Langosteria, and the making of a cult restaurant
We’ll send you a myFT Daily Digest email rounding up the latest Food & Drink news every morning.
It may surprise some to learn that the hottest restaurant in Paris right now is not a temple of French cuisine overseen by a Michelin-starred chef but an Italian seafood restaurant without a big-name chef in the kitchen, run by an Italian entrepreneur who used to sell hair products. In September, Langosteria opened at the new Cheval Blanc hotel on the Seine. The hotel owned by LVMH Chairman and CEO Bernard Arnault is home to three other restaurants, but Langosteria is the place to be. It’s almost impossible to get a table with hundreds joining the waiting list every day. “The success is incredible,” confirms Langosteria’s owner Enrico Buonocore, a salesman-turned-restaurateur who admits to being a little surprised by the response to his first restaurant outside Italy.
It was the Cheval Blanc management that approached Buonocore about opening in the hotel. Arnault and his son both knew Langosteria and had dined at the branch in Paraggi near Portofino. “Mr Arnault understood the power of my brand before me,” says Buonocore. The brand is Italian cuisine. But not the “joke” simulacrum of trattoria cooking known around the world, which Buonocore scoffs at. Signature dishes include Assassina-style baby squid, tuna carpaccio with smoked aubergine, candied tomatoes and basil, and king crab à la Catalan. Langosteria represents “new Italian style”, he says, from the food to the ambience and even the staffing model. Every dish is conceived by Enrico with his team of executive chefs drawn from fine-dining kitchens across Italy and beyond. In a country where restaurants have traditionally been family run, Buonocore prides himself on a corporate structure that means the restaurants can scale up without losing their heart or quality of service. He hopes to expand internationally, perhaps to London, New York or Los Angeles.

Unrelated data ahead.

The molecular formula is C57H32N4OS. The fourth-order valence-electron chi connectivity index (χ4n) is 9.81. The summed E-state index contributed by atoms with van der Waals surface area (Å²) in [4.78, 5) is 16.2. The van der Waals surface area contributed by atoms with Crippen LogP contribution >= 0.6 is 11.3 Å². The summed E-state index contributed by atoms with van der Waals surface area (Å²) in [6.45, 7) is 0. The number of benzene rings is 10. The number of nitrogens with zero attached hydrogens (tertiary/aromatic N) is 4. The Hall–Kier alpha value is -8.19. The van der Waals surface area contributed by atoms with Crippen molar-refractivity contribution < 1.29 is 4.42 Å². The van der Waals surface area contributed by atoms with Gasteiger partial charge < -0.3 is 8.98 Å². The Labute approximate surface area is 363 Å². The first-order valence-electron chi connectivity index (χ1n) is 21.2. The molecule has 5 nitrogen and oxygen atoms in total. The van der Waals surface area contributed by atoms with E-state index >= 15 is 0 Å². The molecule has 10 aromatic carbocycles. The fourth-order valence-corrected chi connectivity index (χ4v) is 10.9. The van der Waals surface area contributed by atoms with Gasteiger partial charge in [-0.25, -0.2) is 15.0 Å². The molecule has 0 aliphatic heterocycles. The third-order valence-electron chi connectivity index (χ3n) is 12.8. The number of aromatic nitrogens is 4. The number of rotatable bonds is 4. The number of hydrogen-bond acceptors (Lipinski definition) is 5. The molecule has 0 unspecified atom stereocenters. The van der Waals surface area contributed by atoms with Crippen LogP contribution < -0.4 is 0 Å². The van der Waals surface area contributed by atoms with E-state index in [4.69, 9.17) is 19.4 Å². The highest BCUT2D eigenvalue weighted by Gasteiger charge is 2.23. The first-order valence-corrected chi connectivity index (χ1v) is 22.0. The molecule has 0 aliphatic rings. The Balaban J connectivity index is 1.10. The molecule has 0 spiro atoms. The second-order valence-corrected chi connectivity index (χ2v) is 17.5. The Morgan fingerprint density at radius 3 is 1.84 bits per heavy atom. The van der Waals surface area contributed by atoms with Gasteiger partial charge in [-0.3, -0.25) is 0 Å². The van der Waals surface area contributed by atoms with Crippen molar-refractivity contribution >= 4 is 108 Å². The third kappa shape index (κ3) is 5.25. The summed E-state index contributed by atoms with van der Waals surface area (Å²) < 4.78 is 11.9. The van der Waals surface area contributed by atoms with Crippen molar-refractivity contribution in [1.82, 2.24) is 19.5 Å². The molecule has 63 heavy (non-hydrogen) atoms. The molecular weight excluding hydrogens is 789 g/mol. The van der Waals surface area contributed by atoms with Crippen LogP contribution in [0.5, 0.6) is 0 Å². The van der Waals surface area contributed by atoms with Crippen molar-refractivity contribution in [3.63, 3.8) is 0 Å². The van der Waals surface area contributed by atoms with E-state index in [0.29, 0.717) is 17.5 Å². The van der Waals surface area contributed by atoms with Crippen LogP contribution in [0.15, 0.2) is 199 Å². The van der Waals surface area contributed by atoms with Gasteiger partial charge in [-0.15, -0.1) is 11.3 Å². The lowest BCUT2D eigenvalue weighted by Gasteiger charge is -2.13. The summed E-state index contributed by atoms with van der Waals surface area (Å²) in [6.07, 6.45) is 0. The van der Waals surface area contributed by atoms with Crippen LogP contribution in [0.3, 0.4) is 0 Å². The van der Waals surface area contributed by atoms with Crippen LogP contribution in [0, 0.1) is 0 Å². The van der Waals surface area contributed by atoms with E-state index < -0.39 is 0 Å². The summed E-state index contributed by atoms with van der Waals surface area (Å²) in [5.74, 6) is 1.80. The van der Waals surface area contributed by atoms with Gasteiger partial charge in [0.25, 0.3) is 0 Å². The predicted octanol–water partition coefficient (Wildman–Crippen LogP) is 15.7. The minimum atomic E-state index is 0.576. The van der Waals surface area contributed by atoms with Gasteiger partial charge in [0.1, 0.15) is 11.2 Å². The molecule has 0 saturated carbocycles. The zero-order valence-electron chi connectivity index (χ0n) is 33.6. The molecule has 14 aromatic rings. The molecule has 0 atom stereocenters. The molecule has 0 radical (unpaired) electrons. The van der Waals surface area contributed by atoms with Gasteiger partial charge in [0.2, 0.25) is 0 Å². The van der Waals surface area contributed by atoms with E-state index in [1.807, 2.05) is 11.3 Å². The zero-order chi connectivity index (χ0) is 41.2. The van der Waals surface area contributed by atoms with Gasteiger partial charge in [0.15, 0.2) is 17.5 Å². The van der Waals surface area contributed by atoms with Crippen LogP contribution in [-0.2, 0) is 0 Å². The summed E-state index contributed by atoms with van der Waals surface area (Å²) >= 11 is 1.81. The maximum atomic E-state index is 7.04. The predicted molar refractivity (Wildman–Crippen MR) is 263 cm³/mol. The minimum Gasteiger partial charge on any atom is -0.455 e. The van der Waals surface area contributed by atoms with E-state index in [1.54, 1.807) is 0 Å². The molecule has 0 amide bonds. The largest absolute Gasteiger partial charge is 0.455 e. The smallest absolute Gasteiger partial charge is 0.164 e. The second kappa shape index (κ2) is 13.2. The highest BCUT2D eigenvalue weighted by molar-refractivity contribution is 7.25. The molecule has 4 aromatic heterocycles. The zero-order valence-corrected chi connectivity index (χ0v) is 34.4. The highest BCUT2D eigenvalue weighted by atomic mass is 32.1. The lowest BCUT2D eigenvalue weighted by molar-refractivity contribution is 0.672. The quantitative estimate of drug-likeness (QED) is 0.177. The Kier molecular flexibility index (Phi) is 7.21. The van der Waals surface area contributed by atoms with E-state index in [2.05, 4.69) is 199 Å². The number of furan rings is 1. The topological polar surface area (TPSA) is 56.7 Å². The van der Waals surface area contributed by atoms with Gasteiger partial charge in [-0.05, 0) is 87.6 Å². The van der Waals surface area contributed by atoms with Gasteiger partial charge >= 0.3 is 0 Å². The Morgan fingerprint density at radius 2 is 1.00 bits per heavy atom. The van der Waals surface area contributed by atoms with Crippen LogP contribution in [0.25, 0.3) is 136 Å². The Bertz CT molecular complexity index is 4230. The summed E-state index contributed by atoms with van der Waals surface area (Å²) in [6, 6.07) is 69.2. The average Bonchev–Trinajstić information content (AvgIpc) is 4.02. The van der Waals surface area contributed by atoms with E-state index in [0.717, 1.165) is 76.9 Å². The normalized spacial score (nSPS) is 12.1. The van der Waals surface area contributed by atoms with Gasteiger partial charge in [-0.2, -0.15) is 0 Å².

His latest venture is Langosteria Cucina, next door to the original Langosteria on Via Savona in Milan’s design district. That first (dinner-only) restaurant debuted in 2007 and was followed in 2012 by Langosteria Bistrot, which serves lunch and dinner on nearby via Privata Bobbio. The Langosteria Café launched in central Milan in 2016 and the beachside Langosteria Paraggi opened in 2017. Langosteria Cucina is a departure from the previous restaurants in that you can’t order à la carte. You are served a tasting menu, though Buonocore refuses to call it that because it sounds too much like Michelin-star dining, and the idea is to offer the best from any given day. Cucina is meant to recreate the vibe of dining in someone’s home. Dishes are largely to share and (dietary restrictions aside) you eat what the host serves. This includes dishes like salt-cod tripe with polenta, which Buonocore says no Langosteria regular would ever order (“tripe!”) but is so comfortingly delicious that it’s bound to win them round.
When Buonocore and I sat down for a pre-opening 10-course lunch in November, everything tasted fantastic. When he wasn’t suggesting minor adjustments to the chef, he was clapping or hooting his approval like a football fan. “Mamma mia!” was a frequent refrain. As a brand, Langosteria’s success is premised on its quality seafood. My meal ranged from deliciously slippery raw Mantis shrimp to vibrant oysters ceviche to seductive grilled tuna belly. Buonocore not only sources the best fish but makes sure no dish is ever boring. This means adding vegetables (the pairing of tuna belly with rapino broccoli was a revelation) and incorporating sauce (what Italians call “puccia”) to mop up with bread.
Alongside the food, the brand surely owes its success to Buonocore’s eye for detail. At every venue, the space between tables is kept to a minimum because he likes his waiters “to dance” around the customers (a tango, judging by his demonstration). It adds energy. The height of the tables is lower than elsewhere, because he believes it frames the guests better. In addition, his iPad allows him to remotely control every light in every venue. “When the restaurant in Paris was under construction,” he says, “I spent a lot of my time creating this vision with lighting. When we opened, all the people said the lighting in Langosteria was incredible.” It’s theatre. But it’s also about looking at your companion across the table and finding them beautiful. “After dinner at Langosteria, you want to make love,” he reasons. “It’s important.”
Ajesh Patalay travelled as a guest of Langosteria